d r a f t

Marcel Marceau, “How I worked in the French Resistance and Created Bip as a Figure of Hope,” Michigan Quarterly Review, 41, no. 1 (Winter 2002) https://quod.lib.umich.edu/cgi/t/text/text-idx?cc=mqr;c=mqr;c=mqrarchive;idno=act2080.0041.111;g=mqrg;rgn=main;view=text;xc=1

a lightly edited transcript of the speech delivered extempore, in English, by Marcel Marceau upon receiving the Raoul Wallenberg Medal on April 30, 2001, at the University of Michigan.


Life is ephemeral, but also eternal because new generations come. We have a great responsibility for the legacy we have to give. And I say always to my students: If you don’t have a past, then you have no present and you have a fragile future.” We have to keep the traditions. We have to know that all nations have the right to live and carry on their legacy. This is why we have to pray for peace, so that our millennium now will be less cruel than the twentieth century. This is why with mime I create metaphors with the hands, a struggle between good and evil. And I will show you this tonight because I will end with a pantomime, of course.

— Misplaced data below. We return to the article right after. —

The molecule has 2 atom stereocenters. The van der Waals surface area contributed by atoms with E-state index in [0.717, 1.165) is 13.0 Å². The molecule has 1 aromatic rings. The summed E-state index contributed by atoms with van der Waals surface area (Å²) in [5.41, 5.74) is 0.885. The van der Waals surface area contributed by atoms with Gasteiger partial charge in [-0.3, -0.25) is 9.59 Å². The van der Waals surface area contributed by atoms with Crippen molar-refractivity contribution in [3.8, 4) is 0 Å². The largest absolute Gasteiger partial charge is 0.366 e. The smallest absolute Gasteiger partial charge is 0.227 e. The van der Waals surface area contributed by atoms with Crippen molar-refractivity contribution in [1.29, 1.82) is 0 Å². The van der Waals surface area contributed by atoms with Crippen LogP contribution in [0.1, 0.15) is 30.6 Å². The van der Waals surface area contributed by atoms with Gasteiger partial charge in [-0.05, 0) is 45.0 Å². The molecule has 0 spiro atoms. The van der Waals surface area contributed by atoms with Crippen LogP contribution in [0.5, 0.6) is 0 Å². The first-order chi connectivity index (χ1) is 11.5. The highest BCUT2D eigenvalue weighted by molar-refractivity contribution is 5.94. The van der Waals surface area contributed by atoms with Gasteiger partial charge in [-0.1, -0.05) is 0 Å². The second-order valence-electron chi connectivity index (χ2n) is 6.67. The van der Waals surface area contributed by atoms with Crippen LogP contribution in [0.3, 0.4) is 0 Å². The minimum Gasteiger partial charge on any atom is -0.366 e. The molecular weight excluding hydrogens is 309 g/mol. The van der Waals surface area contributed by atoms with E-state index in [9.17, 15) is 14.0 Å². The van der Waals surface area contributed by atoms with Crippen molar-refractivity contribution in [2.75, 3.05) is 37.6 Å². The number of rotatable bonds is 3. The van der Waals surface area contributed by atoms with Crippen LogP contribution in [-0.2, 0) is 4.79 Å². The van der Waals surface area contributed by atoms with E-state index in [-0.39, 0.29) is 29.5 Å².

For the first time in Bip Remembers,” Bip goes out of his character to become not himself, but humanity. At the end of Bip Remembers” there is a march of humanity. A wave comes, and they are killed. Then another wave comes and they are killed too. Then the last wave arrives and they march to enlightenment. It’s not just a word. I believe in action. When there will be wars, there will be no age d’or, as we say. The time in which we have no more wars, life will offer a real hope for the future. Don’t be frightened that there will be too many people. There are never too many people.


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